A long day at The Oval, a longer night in Piccadilly

It was a long summer, a long 31 years if truth be told. But at last England have beaten West Indies in a Test series. It was an unforgettable experience. Nobody could have predicted that we would win on the fifth day in front of a capacity crowd cheering us to the hilt.

It was a long summer, a long 31 years if truth be told. But at last England have beaten West Indies in a Test series. It was an unforgettable experience. Nobody could have predicted that we would win on the fifth day in front of a capacity crowd cheering us to the hilt.

If only I could have been on the Oval pitch when the coup de grâce was applied and Dominic Cork won a clear lbw decision against Courtney Walsh. I had limped off earlier in the afternoon, unable to bowl as the climax approached.

Before play started and again at lunchtime on Monday I had a local anaesthetic to relieve the pain in my left ankle. There has been some soft tendon trouble there for a while and it has been aggravated slightly by weeks of work. The footholes, days old by now, made it sorer still.

In the early afternoon Nasser Hussain called me back into the attack. I had bowled two earlier spells of 14 overs and six overs and taken two wickets in each and the discomfort was minimal. But this time was different. I had to put my left foot down gingerly in the delivery stride. The speedo showed I was bowling at 75mph when my usual rate is above 80mph.

West Indies were eight down, I told Nasser I couldn't continue. He told me to leave the field but to make sure I was back on for the finale. Unfortunately, I failed to make it. I had my boots off in the dressing-room when the rest of the team ran in,ecstatic at the achievement.

In reality, there was no chance of West Indies getting the 374 runs they needed to win in the final innings. But England could not be sure of that. They had set off at an express rate the evening before. We needed early wickets to stop their gallop, and we got them. The key to their residual hopes was Brian Lara. When he was in with Jimmy Adams he tried to dominate as only he can. When I persuaded Adams to flick one off his legs to a backward square-leg, who had just been moved finer for that purpose, Lara was joined by Ramnaresh Sarwan.

This boy can bat. He has an array of strokes and with the lack of fear of youth he played many of them. Nasser has said that he started to have a few distinctly queasy feelings as the stand developed. I had some butterflies as well, but they never submerged my belief that West Indies had too much to do.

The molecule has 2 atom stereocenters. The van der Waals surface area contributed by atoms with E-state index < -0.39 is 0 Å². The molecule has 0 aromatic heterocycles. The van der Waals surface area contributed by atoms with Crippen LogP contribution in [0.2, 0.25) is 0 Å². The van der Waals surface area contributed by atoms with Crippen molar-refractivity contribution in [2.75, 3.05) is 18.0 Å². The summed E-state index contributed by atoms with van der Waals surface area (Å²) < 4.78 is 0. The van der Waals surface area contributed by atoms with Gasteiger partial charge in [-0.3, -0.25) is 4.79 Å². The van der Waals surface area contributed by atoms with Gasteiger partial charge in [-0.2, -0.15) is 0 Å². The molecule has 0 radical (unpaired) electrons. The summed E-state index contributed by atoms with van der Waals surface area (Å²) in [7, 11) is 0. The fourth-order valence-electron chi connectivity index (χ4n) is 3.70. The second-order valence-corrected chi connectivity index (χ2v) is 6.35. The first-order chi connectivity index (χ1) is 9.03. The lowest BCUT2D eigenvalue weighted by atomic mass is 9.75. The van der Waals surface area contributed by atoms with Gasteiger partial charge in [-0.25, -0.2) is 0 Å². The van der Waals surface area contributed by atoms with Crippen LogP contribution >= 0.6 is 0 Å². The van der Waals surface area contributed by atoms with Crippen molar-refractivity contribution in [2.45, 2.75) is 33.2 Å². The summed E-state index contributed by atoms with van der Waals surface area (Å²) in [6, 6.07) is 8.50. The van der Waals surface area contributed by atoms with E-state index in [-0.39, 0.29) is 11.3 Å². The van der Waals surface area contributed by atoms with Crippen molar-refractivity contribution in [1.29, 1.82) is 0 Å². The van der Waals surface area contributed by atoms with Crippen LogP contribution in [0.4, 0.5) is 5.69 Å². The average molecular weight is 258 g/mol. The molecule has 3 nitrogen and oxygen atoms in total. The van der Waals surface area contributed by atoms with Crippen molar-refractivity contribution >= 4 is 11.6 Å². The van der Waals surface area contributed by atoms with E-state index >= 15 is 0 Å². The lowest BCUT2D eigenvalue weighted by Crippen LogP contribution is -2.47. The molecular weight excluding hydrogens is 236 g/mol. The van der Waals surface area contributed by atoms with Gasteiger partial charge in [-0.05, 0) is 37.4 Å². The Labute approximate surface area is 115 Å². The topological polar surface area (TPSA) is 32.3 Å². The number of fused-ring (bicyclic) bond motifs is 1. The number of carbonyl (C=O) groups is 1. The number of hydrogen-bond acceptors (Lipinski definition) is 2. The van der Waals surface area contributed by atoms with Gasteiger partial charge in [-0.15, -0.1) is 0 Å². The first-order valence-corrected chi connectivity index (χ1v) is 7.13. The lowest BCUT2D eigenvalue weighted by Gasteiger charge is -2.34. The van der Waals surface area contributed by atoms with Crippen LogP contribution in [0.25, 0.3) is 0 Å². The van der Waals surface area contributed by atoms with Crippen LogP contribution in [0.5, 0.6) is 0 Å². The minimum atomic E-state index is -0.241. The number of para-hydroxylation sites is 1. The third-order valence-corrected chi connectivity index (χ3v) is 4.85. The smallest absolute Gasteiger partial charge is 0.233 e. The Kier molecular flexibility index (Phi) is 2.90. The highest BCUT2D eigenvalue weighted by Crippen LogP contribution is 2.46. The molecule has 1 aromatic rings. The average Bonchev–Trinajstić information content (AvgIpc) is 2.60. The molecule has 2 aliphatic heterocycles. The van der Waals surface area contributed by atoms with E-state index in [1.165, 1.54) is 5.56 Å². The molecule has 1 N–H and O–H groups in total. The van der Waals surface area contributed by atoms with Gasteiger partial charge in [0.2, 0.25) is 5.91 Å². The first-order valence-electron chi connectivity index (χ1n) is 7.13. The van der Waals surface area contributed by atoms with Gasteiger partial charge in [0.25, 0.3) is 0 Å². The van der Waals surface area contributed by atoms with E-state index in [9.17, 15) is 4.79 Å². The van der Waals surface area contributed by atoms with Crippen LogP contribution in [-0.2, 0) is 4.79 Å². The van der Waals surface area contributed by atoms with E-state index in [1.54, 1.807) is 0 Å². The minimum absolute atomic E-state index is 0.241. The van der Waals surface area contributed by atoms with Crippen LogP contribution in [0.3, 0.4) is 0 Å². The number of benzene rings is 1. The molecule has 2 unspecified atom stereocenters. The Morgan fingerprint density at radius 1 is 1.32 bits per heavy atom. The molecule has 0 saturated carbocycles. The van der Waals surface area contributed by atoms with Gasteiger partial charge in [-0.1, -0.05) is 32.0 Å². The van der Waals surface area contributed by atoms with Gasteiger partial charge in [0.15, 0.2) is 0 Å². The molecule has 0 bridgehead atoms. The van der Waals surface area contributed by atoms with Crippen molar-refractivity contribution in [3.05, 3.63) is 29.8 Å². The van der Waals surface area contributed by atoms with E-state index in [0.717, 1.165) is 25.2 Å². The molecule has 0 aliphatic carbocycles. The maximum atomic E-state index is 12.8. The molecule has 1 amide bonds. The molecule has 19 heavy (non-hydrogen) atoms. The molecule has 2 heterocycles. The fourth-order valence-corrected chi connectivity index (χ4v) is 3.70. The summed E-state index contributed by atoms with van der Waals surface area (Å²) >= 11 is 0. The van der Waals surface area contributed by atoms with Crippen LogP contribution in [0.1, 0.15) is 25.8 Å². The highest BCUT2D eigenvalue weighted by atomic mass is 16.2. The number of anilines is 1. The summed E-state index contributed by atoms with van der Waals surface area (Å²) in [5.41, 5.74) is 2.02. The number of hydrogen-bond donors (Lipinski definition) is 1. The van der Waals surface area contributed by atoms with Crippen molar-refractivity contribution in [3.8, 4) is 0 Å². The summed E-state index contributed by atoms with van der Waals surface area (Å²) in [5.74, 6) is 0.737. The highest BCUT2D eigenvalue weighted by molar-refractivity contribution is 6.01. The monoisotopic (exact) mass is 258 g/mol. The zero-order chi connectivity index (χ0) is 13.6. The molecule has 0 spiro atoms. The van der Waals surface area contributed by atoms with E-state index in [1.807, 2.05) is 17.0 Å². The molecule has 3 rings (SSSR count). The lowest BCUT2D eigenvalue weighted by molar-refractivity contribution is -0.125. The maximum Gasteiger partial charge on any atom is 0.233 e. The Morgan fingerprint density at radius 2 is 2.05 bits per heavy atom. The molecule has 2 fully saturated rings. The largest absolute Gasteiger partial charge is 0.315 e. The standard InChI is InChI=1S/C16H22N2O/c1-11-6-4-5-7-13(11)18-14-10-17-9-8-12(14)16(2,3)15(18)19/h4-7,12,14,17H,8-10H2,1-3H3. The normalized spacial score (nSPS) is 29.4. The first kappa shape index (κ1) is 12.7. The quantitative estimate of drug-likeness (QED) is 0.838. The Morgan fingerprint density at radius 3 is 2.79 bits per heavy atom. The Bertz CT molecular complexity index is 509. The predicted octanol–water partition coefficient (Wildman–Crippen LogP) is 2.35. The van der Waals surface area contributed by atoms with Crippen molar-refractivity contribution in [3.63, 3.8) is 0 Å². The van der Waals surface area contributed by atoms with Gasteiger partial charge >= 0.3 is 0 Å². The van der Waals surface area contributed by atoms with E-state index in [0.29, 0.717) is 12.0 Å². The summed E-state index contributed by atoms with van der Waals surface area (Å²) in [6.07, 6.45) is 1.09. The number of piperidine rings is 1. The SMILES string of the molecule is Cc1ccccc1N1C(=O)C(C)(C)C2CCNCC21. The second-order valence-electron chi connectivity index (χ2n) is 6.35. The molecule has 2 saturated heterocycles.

Lara has succeeded in his attempts to dominate me in the past and a couple of times now I unintentionally dropped short and he swivelled. Sure I have got him out in the past - but one of those occasions he had made 375. The balance has shifted now, though, and if I had to earmark my key wicket of theseries I would say it was Lara's in the second innings at Lord's when he failed to cope with extra bounce and fended to gully.

Nasser is a fine captain to bowl for. He will always have an encouraging pat but he hates having to run from mid-off to chase a drive if I have bowled a half-volley - and he lets me know that he hates it. Lara played some excellent strokes but it isn't like it used to be, and I know it.

Sarwan was run out in the sort of situation that can arise with the pressure on to go for runs. All then revolved around Lara. When he was out leg before there was some criticism that the ball had pitched outside leg stump. If he was unfortunate, it was again redressing the balance. England's bowlers have been unlucky throughout this series in having appeals turned down.

Darren Gough was rightly made England's man of the series. He has performed wonderfully and I feel our opening partnership is now cemented. It's four decades since an opening pair went through a whole summer together and we now have 12 Tests in a row. We are different personalities - he's a jokester, always bubbly, I'm far more down to earth - but we have always got on well.

The system of central contracts had helped us both. I have been much fresher before the start of every Test and I'm afraid the counties have got to learn to accept it with good grace. Of course, I like bowling for Somerset, but England simply has to be the priority.

The team celebrated together, first in a Chelsea restaurant, later in a bar in Piccadilly Circus. Matt Dawson, the England rugby player, joined us. People drifted off individually. I stayed until 2am, which is extremely late for me. Reflected the nature of the feat I suppose.

I am having an ultra-sound scan on the ankle to check the precise damage. But I don't envisage any problem. A month's rest should be sufficient and then we regroup for a long winter. We can hardly wait.

Andy Caddick will be writing for the Independent on Sunday during the tour of Pakistan and Sri Lanka.

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